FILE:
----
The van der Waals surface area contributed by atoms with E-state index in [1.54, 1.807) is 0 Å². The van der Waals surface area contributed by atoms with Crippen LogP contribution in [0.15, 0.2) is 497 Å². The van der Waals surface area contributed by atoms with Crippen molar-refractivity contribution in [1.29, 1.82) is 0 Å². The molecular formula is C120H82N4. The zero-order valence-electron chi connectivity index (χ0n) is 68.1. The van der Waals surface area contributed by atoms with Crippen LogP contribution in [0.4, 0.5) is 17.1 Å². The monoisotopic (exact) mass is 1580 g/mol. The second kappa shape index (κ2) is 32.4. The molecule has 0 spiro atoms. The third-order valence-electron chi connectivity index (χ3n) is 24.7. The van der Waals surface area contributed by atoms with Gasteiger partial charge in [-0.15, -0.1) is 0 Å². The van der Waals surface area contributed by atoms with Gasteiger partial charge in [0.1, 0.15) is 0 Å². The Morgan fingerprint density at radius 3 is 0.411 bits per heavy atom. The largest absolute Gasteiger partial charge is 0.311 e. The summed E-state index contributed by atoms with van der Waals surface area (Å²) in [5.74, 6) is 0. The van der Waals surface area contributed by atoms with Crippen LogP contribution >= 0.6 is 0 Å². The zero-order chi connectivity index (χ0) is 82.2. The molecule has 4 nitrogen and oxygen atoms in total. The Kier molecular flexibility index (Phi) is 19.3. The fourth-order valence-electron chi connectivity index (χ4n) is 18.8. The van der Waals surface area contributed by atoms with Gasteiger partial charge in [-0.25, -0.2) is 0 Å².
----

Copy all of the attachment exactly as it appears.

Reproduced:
The van der Waals surface area contributed by atoms with E-state index in [1.54, 1.807) is 0 Å². The van der Waals surface area contributed by atoms with Crippen LogP contribution in [0.15, 0.2) is 497 Å². The van der Waals surface area contributed by atoms with Crippen molar-refractivity contribution in [1.29, 1.82) is 0 Å². The molecular formula is C120H82N4. The zero-order valence-electron chi connectivity index (χ0n) is 68.1. The van der Waals surface area contributed by atoms with Crippen LogP contribution in [0.4, 0.5) is 17.1 Å². The monoisotopic (exact) mass is 1580 g/mol. The second kappa shape index (κ2) is 32.4. The molecule has 0 spiro atoms. The third-order valence-electron chi connectivity index (χ3n) is 24.7. The van der Waals surface area contributed by atoms with Gasteiger partial charge in [-0.15, -0.1) is 0 Å². The van der Waals surface area contributed by atoms with Gasteiger partial charge in [0.1, 0.15) is 0 Å². The Morgan fingerprint density at radius 3 is 0.411 bits per heavy atom. The largest absolute Gasteiger partial charge is 0.311 e. The summed E-state index contributed by atoms with van der Waals surface area (Å²) in [5.74, 6) is 0. The van der Waals surface area contributed by atoms with Crippen LogP contribution >= 0.6 is 0 Å². The zero-order chi connectivity index (χ0) is 82.2. The molecule has 4 nitrogen and oxygen atoms in total. The Kier molecular flexibility index (Phi) is 19.3. The fourth-order valence-electron chi connectivity index (χ4n) is 18.8. The van der Waals surface area contributed by atoms with Gasteiger partial charge in [-0.25, -0.2) is 0 Å².